On 2020-05-04 01:15, Andrzej Krzemienski via Boost wrote:
> There is a number of reasons people do not want to or cannot use the C++
> exception handling mechanism. One of them is that the implementation of
> exception handling requires the usage of TLS, and TLS is not implementable
> on some platforms, like GPUs. If Nvidia's compiler does not implement C++
> exception handling mechanism, it is not because it would be slow, but
> because it would require TLS support. From this perspective, if I cannot
> use C++ exceptions because of TLS and I have to use something else, then
> another TLS-based library is not really an alternative. In this case it
> does not matter that it is only IDs that are stored in TLS. The sole fact
> of even employing TLS is a deal breaker.
LEAF really only needs one thread-local pointer to the topmost context
per thread, so it may be possible to replace the thread-local storage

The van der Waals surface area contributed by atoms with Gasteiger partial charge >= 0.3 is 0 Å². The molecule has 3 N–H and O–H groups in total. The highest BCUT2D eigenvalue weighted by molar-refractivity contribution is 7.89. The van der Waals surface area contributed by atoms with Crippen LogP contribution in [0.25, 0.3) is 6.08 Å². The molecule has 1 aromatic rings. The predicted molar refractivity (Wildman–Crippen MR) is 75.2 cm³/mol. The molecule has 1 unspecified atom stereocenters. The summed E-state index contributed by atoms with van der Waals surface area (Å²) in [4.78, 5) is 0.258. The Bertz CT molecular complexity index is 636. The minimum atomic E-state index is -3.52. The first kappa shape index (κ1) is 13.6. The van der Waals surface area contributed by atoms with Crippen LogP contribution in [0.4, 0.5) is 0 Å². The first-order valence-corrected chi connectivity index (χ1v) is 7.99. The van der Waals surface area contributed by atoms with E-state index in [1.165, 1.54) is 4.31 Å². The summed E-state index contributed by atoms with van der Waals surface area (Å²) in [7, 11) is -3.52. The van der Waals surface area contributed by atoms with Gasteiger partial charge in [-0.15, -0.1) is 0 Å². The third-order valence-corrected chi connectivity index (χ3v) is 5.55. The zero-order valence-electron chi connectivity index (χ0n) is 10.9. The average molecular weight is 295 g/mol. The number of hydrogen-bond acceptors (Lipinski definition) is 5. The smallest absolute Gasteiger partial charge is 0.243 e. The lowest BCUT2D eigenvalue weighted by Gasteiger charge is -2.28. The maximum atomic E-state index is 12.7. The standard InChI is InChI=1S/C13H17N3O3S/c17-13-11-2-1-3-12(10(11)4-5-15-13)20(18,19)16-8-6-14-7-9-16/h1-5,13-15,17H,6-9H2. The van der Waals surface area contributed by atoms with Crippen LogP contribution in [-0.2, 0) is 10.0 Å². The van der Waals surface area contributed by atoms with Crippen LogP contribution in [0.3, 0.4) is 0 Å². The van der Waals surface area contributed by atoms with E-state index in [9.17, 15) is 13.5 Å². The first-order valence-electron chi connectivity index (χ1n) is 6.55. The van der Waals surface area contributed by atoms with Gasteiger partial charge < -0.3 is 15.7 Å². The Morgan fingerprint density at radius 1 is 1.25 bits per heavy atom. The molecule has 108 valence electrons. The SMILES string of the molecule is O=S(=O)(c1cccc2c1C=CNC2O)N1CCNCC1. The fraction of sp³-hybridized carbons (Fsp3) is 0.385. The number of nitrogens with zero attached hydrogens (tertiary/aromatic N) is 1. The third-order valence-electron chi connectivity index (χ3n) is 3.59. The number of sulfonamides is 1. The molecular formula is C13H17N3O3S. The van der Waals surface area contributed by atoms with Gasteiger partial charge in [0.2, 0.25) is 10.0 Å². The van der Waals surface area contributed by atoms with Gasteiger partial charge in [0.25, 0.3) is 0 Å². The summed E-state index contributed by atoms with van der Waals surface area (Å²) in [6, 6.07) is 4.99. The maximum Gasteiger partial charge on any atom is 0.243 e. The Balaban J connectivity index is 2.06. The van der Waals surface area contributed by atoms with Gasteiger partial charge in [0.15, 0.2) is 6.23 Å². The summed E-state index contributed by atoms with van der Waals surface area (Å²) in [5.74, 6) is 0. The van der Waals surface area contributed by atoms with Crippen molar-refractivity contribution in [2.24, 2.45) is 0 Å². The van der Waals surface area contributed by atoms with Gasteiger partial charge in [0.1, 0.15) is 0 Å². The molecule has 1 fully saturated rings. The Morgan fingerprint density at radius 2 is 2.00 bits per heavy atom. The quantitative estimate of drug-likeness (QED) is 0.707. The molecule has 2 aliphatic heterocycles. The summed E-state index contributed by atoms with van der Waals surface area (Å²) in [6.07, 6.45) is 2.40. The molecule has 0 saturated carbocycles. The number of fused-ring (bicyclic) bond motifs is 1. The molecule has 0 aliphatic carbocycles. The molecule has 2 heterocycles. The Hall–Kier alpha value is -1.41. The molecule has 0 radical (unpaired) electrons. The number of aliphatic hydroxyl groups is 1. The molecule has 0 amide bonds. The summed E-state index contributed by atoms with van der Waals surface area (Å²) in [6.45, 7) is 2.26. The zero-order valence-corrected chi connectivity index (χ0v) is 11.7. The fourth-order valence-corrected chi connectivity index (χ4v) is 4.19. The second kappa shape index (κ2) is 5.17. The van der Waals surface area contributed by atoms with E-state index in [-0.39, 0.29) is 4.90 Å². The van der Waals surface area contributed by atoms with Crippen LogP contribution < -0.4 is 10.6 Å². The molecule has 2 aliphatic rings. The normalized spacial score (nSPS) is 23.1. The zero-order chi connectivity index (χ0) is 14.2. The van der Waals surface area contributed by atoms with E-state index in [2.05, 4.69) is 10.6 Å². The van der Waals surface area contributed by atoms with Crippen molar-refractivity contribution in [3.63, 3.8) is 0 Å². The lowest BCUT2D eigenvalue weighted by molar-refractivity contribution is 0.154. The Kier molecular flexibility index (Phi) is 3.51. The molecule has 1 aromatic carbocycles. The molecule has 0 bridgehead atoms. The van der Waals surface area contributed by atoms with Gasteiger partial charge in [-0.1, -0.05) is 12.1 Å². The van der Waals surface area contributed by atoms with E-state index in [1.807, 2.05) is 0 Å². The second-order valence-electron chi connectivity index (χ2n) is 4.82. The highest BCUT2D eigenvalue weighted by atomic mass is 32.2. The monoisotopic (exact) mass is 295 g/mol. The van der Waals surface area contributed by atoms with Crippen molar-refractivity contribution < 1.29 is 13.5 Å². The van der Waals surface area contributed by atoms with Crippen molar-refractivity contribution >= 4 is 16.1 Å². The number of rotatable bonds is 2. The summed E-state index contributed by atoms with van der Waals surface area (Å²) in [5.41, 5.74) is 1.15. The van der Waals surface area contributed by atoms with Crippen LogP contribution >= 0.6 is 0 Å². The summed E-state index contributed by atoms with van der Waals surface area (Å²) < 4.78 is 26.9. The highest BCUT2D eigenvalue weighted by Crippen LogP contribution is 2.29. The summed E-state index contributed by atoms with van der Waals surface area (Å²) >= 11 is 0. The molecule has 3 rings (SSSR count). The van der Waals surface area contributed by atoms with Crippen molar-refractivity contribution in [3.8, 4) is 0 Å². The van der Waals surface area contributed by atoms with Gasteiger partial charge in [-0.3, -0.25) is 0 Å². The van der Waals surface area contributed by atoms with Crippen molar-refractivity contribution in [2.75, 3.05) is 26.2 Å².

with a global lock-free hash table.
A lock-free hash table only requires atomic support, which is generally
available on GPUs and microcontrollers.
The key of the hash table could be the thread id. Task-based RTOS
systems could use its task handle instead.
On Fri, 22 May 2020 at 12:54, Bjorn Reese via Boost
<[hidden email]> wrote:
> LEAF really only needs one thread-local pointer to the topmost context
> per thread, so it may be possible to replace the thread-local storage
> with a global lock-free hash table.
On Nvidia GPUs, there is already a mechanism for this, known as local
memory, which in effect is a global region which interleaves the
various thread's data so that they can all access their fields in
This is what gets used whenever a register needs to be spilled to memory.
I do not know why Nvidia couldn't just implement TLS using this.